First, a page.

That said, the production is spectacular. One of the slickest musicals I’ve seen, it oozes quality. I have slight reservations about supposed cut-backs for tours, and was concerned that some aspects may be skimped on, but boy was I wrong! The infamous helicopter scene has to be seen to be believed. We were there, fully immersed in the chaotic hysteria, the clawing of the Vietnamese people desperate to escape, the imposing chopper blades beating down on us as well as them. The stage is vastly populated and, with Totie Driver’s set design, creates a scale that feels at once crowded yet intimate and places us directly within the thoroughly believable world of Saigon.

The production is topped off with a huge and unreservedly outstanding cast. Red Concepcion’s Engineer steals every scene with his maniacal performance – all darting eyes, frisky fingers and an energy that drips sleaze. Sooha Kim’s Kim is deceptively sweet as her trillingly dainty voice gives way to a rawness of emotion that seems to tear from her very soul. Also notable, Ryan O’Gorman as John once again displays the unique mixture of soulfulness and humility that made him stand out in the recent RENT tour. His rendition of ‘Bui Doi’ is a rousing opener of Act 2.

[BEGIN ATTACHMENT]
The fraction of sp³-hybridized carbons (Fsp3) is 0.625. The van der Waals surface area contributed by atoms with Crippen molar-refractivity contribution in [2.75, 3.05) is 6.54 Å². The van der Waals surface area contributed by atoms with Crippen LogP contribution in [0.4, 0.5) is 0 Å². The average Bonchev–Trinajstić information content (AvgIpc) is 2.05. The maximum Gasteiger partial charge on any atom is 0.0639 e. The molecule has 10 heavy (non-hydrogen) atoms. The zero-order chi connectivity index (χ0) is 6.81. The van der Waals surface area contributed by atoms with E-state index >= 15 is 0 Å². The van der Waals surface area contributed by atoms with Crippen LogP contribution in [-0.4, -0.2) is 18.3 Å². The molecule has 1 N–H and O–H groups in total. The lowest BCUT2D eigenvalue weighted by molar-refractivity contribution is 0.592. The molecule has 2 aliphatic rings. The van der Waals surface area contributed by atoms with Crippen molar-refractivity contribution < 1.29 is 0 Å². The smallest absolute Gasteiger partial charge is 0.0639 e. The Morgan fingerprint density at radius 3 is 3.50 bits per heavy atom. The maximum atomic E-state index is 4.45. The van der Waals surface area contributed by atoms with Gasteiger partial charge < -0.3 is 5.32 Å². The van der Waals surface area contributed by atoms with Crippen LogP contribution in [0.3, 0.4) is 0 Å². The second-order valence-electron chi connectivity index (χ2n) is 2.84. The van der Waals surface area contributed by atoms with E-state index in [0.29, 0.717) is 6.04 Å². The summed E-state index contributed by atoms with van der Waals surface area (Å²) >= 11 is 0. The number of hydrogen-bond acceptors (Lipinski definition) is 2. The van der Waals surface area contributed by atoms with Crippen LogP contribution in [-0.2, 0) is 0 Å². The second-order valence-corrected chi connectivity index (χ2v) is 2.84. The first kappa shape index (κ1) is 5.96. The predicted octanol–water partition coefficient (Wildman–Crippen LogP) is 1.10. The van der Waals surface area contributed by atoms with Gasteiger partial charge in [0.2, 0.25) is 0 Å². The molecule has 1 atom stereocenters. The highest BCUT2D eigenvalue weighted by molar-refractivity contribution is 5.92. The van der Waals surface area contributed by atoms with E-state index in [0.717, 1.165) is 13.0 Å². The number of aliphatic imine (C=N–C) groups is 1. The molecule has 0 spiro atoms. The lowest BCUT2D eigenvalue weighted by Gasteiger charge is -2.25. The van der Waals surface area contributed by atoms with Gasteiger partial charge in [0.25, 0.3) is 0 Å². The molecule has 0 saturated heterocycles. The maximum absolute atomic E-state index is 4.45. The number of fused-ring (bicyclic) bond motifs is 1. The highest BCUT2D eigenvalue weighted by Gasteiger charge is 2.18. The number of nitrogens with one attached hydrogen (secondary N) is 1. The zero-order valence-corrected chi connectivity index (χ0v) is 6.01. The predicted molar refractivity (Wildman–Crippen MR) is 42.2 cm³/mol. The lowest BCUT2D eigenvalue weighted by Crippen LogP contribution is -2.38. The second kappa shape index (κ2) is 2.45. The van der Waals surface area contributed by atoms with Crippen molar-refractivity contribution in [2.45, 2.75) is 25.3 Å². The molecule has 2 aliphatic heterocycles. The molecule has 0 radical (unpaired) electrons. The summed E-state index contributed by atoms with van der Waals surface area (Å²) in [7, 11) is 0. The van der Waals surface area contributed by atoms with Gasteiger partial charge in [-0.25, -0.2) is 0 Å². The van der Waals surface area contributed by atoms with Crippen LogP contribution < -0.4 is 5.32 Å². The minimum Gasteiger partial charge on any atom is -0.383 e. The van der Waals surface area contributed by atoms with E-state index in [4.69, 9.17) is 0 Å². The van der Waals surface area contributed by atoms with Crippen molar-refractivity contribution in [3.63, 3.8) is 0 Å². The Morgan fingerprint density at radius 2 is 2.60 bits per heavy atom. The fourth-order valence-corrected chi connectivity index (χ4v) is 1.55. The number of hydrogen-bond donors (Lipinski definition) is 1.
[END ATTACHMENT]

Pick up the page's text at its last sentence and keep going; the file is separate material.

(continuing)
Miss Saigon is a must see for theatre lovers. Mackintosh sure knows how to put on a show, and many of the remarkable images have imprinted themselves in my mind. But beneath the spectacle, Boublil and Schönberg have created a mature musical which, while, realistically, not able to provide answers to the world’s problems, illuminates them and allows us to see things from a different perspective. And all this is wrapped up in a luscious package of blissful melodies and exciting set pieces.

Miss Saigon is currently touring the UK and Ireland. For full dates and details visit https://www.miss-saigon.com/uk-ireland-tour/tour-dates

Ashley Gilmour as Chris and Sooha Kim as Kim - Photo Credit Johan Persson